Did Mark Teague Go To College

Did Mark Teague Go To College

Explore the mystery: Did Mark Teague go to college? Uncover the educational journey of the acclaimed author and illustrator in this revealing article. The Doom Machine, Teague’s debut children’s book, was released by Scholastic Inc. in October 2009.

The story, which takes place in 1956, centers on Jack Creedle, a paperboy whose life is completely upended when a space shuttle lands in his city. Time travel, aliens, and Mark Teague’s recognizable pictures abound. He also teaches children’s book illustration at the Rhode Island School of Design and Hollins University.

The curiosity surrounding Mark Teague’s academic background prompts us to look into the question: Did Mark Teague go to college? This article unravels the details of Mark Teague’s educational path, exploring whether the acclaimed author and illustrator pursued higher education. From insights into his formative years to the impact of education on his illustrious career, we dissect the narrative to provide a comprehensive understanding of Mark Teague’s educational journey.

Join us in unveiling the truth behind Mark Teague’s college experience and how it may have shaped his remarkable contributions to the world of literature and illustration.

Did Mark Teague Go To College?

Yes, Mark Teague did attend college. He attended Paier College of Art in Hamden, Connecticut, in 1985. This art school, founded in 1942, specialized in advertising and illustration, which perfectly matched Teague’s artistic passions.

While information regarding his exact courses have not been made public, it is safe to assume that the time he spent at Paier College of Art had a substantial impact on his artistic growth. The college’s emphasis on storytelling through imagery and creative expression most likely influenced his iconic illustration style and narrative abilities.

Who Is Mark Teague?

In 1963, Mark Teague was born. After attending the Paier College of Art in Connecticut in 1985, he attended college in his home state of San Diego, California. He began composing books as a youngster before he could even write. The words would be written for him by his mother. Mr. Teague has stated in interviews that he still considers writing to be play. He was doing window displays at Barnes & Noble and had a passion for reading when he made the decision to publish his first book.

Mark Teague Interview with the American Library Association

Did Mark Teague pursue higher education? Unravel the details of his college journey and how it influenced his iconic contributions to literature and illustration. Here is his interview with the American Library Association

NJJ & CG: When did you begin writing and illustrating?

TEAGUE: I got into it by accident. As a kid, I was always making up stories and drawing pictures. It never occurred to me that this was a career in the making. When I went to college I studied history, but I didn’t give much thought to what I could do with a history degree. After graduating from the University of California–Santa Cruz, I moved to New York City, where I got a job working at the corporate headquarters of Barnes & Noble. I worked on a freelance basis making signs and window displays.

The people who worked there were all graduates of these great New York City illustration schools, and the director of the studio was a really talented artist. She gave me a lot of on-the-job training in different materials, and I loved it.

NJJ & CG: How long did you work at Barnes & Noble?

TEAGUE: About two years. I got to see children’s books for the first time since I was a kid. They’d changed a lot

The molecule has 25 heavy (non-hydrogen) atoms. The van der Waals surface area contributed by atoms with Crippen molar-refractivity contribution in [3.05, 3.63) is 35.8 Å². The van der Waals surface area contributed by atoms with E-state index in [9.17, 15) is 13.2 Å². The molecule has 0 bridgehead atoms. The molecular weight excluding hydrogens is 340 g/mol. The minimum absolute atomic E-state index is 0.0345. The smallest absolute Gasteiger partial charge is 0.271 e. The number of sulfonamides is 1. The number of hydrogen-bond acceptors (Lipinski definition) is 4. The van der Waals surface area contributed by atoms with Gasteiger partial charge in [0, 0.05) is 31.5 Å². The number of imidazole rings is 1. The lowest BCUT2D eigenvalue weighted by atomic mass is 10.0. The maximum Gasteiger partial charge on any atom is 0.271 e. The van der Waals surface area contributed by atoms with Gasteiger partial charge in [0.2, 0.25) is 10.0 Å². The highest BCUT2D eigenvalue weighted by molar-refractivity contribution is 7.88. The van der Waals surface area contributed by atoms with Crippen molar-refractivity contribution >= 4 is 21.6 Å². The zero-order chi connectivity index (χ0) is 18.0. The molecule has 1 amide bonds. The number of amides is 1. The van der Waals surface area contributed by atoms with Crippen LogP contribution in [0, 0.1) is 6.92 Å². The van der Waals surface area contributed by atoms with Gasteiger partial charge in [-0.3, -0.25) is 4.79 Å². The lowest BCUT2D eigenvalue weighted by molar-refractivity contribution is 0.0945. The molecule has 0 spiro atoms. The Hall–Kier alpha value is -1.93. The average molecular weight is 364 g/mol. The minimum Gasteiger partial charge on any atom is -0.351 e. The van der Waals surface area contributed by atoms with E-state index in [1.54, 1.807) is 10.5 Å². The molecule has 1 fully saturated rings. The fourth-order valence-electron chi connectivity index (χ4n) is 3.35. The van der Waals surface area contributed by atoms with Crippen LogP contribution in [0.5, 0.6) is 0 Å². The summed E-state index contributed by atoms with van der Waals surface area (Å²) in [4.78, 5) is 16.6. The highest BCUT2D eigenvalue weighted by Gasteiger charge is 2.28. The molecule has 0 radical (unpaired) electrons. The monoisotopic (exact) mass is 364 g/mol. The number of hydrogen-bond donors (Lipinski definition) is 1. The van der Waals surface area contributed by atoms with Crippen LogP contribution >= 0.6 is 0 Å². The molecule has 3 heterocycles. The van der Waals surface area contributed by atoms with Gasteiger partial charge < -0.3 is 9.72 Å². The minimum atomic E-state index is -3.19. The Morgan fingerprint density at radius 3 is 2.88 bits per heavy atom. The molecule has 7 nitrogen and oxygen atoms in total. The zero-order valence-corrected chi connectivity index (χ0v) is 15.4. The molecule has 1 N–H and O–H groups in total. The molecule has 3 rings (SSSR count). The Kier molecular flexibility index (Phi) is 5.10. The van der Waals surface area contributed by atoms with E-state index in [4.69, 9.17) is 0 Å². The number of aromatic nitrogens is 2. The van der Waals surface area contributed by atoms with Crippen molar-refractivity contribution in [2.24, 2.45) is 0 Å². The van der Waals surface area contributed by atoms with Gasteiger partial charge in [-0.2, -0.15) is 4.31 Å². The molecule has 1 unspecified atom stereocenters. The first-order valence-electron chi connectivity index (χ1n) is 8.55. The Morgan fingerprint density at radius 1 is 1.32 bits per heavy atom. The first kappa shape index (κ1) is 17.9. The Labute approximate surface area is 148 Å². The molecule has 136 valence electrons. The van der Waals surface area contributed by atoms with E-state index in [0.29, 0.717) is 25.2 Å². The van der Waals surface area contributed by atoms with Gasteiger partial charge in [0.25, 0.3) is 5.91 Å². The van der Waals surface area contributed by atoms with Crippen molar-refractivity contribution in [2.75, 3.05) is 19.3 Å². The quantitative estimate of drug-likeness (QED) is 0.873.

over the years. I was inspired by people like Chris Van Allsburg and William Joyce—people who were doing big, vibrant, full-color artwork, which was really different from what I remembered from children’s books. It was intriguing to me, so I went home and wrote a story called The Trouble with the Johnsons and began to do the illustrations.

I put it all together in the studio where I worked because I had access to equipment that people
didn’t generally have in terms of being able to lay out the type and make the fonts. I made a very professional-looking presentation. Mike Cavanaugh, who was the children’s buyer, was intrigued by what I was doing and since he knew someone at Scholastic, he got me an appointment to show my work. I didn’t know this, but my timing was perfect, because Scholastic was just starting their trade division.

I was pretty green, but the trade division
was pretty green too. We had a chance to mature together. I’ve basically been with Scholastic ever since.

NJJ & CG: At what point did you realize that illustrating could be a career?

TEAGUE: When I was young, no one was telling me that I couldn’t do artwork. But I didn’t think of it as a career option. All I knew was that artists starved. I liked the artwork, and I knew I was pretty good at it, but I always thought it was just something that I would do for fun. It’s especially shocking to my parents that I am doing this for a living.

My dad was from a really poor background. He thought, get a career and make some money, but this wasn’t it.

NJJ & CG: What is the difference between doing a book that you write and illustrate and one like Jane Yolen’s How
Do Dinosaurs Say Good Night?
TEAGUE: It’s not radically different. When I write and illustrate a story, the writing always comes first. I don’t draw my way into a story. Sometimes it’s visual in my mind, but I’m not dealing with the illustrations until after the story is pretty much done. What I like about working with other authors is that they’re coming up with ideas that probably wouldn’t occur to me. So as an illustrator I can extend that.

NJJ & CG: I don’t imagine that Jane Yolen expected human parents in How Do Dinosaurs Say Good Night?

TEAGUE: I think that was a surprise to her. In terms of the words, the story doesn’t really tell you what to expect. Jane probably expected a dinosaur family, which was my initial reaction, too. It seemed a lot funnier making the dinosaurs have human parents. I started with one Tyrannosaurus family and the human parents. That carried on for a few pages but it felt like it was slowly waning.